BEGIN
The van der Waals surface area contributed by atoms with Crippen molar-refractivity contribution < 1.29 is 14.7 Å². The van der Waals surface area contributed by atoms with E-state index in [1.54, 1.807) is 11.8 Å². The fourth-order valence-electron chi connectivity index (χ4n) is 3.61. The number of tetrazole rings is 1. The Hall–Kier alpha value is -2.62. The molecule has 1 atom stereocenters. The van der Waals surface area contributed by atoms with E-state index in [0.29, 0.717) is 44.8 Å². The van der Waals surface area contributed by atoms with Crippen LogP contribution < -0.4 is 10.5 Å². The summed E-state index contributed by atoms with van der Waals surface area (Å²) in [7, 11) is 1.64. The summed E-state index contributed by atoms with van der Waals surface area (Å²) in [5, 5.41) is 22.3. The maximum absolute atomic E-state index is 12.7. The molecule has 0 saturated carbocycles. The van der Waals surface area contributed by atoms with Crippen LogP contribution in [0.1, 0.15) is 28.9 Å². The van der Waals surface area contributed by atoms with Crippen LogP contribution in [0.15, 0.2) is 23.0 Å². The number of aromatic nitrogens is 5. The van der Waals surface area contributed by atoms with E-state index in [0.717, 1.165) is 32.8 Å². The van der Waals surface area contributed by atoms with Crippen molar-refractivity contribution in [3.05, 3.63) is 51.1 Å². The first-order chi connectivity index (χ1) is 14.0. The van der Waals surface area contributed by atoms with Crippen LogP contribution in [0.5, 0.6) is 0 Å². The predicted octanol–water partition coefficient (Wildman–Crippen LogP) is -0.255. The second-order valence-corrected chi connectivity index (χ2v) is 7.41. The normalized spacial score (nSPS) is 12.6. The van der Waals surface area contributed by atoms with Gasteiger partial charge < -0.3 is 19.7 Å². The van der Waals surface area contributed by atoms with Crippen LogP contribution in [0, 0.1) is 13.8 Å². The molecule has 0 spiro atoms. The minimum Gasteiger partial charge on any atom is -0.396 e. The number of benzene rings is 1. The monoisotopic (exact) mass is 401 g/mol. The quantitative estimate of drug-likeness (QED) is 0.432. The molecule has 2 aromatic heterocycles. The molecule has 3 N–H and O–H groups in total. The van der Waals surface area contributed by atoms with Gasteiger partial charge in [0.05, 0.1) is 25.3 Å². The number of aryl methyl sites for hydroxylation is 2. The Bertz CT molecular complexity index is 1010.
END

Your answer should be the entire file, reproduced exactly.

The van der Waals surface area contributed by atoms with Crippen molar-refractivity contribution < 1.29 is 14.7 Å². The van der Waals surface area contributed by atoms with E-state index in [1.54, 1.807) is 11.8 Å². The fourth-order valence-electron chi connectivity index (χ4n) is 3.61. The number of tetrazole rings is 1. The Hall–Kier alpha value is -2.62. The molecule has 1 atom stereocenters. The van der Waals surface area contributed by atoms with E-state index in [0.29, 0.717) is 44.8 Å². The van der Waals surface area contributed by atoms with Crippen LogP contribution < -0.4 is 10.5 Å². The summed E-state index contributed by atoms with van der Waals surface area (Å²) in [7, 11) is 1.64. The summed E-state index contributed by atoms with van der Waals surface area (Å²) in [5, 5.41) is 22.3. The maximum absolute atomic E-state index is 12.7. The molecule has 0 saturated carbocycles. The van der Waals surface area contributed by atoms with Crippen LogP contribution in [0.1, 0.15) is 28.9 Å². The van der Waals surface area contributed by atoms with Crippen LogP contribution in [0.15, 0.2) is 23.0 Å². The number of aromatic nitrogens is 5. The van der Waals surface area contributed by atoms with E-state index in [0.717, 1.165) is 32.8 Å². The van der Waals surface area contributed by atoms with Crippen molar-refractivity contribution in [3.05, 3.63) is 51.1 Å². The first-order chi connectivity index (χ1) is 14.0. The van der Waals surface area contributed by atoms with Crippen LogP contribution in [0.5, 0.6) is 0 Å². The predicted octanol–water partition coefficient (Wildman–Crippen LogP) is -0.255. The second-order valence-corrected chi connectivity index (χ2v) is 7.41. The normalized spacial score (nSPS) is 12.6. The van der Waals surface area contributed by atoms with Gasteiger partial charge < -0.3 is 19.7 Å². The van der Waals surface area contributed by atoms with Crippen LogP contribution in [0, 0.1) is 13.8 Å². The molecule has 0 spiro atoms. The minimum Gasteiger partial charge on any atom is -0.396 e. The number of benzene rings is 1. The monoisotopic (exact) mass is 401 g/mol. The quantitative estimate of drug-likeness (QED) is 0.432. The molecule has 2 aromatic heterocycles. The molecule has 3 N–H and O–H groups in total. The van der Waals surface area contributed by atoms with Gasteiger partial charge in [0.05, 0.1) is 25.3 Å². The number of aryl methyl sites for hydroxylation is 2. The Bertz CT molecular complexity index is 1010.